I'm always telling my clients to keep their shoulder blades in their back pockets because #posture. There's an exception to every rule, right? There is an instance in which you want protraction instead of retraction. When? Anytime you are trying to isolate rear delt activation, you want to push the shoulders forward via protraction. Many people lack well rounded 3-D shoulders because (1.) They don't train rear delts or (2.) They train them incorrectly. Most people think they're training rear delts when in actuality, they're hitting mostly the traps and mid back.
Rear delt training isn't sexy. They're in the back and people tend to focus on primarily training the muscles they can see in the mirror. Don't forget your posterior. The rear delts are important for posture, shoulder stability and they give the delts a nice, well rounded shape. Rear delt work takes focus, concentration, a drop of the ego because you've got to use a much lighter weight and it takes a little knowledge because it's not just moving the weight from point A to point B..here are some tips below.
Rear Delt Exercise Example--Bent Over Reverse DB Fly Tips:
1. Hinge over at the hips...glue your chest down because you shouldn't be bouncing up and down with momentum.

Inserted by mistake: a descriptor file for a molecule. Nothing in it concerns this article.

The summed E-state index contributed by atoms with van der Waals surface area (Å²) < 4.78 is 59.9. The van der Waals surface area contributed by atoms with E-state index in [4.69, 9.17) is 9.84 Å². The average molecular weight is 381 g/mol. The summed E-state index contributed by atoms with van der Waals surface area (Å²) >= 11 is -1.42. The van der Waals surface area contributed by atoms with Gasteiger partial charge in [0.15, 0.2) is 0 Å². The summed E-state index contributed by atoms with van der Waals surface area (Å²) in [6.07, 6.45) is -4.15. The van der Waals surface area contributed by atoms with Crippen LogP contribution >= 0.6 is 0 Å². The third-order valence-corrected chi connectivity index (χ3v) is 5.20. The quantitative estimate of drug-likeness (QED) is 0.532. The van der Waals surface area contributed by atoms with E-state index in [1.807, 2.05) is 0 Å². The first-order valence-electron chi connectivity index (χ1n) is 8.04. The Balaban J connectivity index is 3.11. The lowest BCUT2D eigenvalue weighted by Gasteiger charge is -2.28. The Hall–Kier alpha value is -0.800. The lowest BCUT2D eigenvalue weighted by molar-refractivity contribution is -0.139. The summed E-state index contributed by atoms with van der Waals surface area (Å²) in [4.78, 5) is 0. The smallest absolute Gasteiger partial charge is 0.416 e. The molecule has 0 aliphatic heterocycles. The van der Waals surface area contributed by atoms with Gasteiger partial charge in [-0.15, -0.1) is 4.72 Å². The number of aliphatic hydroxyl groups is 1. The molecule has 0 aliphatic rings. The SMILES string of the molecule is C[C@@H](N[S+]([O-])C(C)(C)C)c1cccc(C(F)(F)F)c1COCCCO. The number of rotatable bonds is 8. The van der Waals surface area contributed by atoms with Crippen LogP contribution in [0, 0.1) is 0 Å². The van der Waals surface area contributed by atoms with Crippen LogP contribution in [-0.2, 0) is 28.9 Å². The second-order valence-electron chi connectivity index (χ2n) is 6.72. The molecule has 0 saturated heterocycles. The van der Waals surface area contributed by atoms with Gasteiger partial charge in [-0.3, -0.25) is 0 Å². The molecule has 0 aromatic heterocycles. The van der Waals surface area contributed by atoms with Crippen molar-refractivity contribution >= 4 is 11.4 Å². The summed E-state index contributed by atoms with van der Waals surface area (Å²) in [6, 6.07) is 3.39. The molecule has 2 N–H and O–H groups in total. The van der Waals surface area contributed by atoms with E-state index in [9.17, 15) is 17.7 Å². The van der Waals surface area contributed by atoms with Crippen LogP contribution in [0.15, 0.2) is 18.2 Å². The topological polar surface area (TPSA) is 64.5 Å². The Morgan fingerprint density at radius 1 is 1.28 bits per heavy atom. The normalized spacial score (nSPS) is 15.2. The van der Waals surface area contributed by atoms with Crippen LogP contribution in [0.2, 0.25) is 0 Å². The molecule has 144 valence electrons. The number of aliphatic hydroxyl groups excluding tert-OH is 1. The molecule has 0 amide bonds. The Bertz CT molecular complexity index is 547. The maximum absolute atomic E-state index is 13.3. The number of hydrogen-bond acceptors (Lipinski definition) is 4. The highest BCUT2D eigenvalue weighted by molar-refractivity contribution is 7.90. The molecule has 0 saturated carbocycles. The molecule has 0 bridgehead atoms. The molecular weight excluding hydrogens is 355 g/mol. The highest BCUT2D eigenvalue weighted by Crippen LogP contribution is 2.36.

2. Protract the shoulders: push the shoulder blades forward and keep them there throughout rear delt isolation exercises to properly isolate the rear delts and to take the scapula retractors (mid traps and rhomboids) out of the movement.
3. Focus on NOT creating momentum: use the intended muscles...the rear delts.
4. Do not go too heavy: use a controlled tempo with a short range of motion. Think lighter weights, more volume. When you take your shoulder blades out of it via protraction, your rear delts will only move your arm, roughly from straight in front of you, 75 degrees to just short of straight out sideways. If you are bringing the weights up past that point at the top of the movement, then you are likely retracting the shoulder blades and involving your traps and rhomboids. This kills rear delt activation. If you can go incredibly heavy, and your ROM is big, then you probably aren't using your rear delts.
5. At the bottom of the movement, don't bring the dumbbells all the way back down to the bottom or clang them together. Notice, at the bottom, I stop short of going all the way down. This keeps constant tension on my working muscles. If I go to the very bottom, it's a resting position. Increase time under tension!
I hope this helps. Part 2 coming later...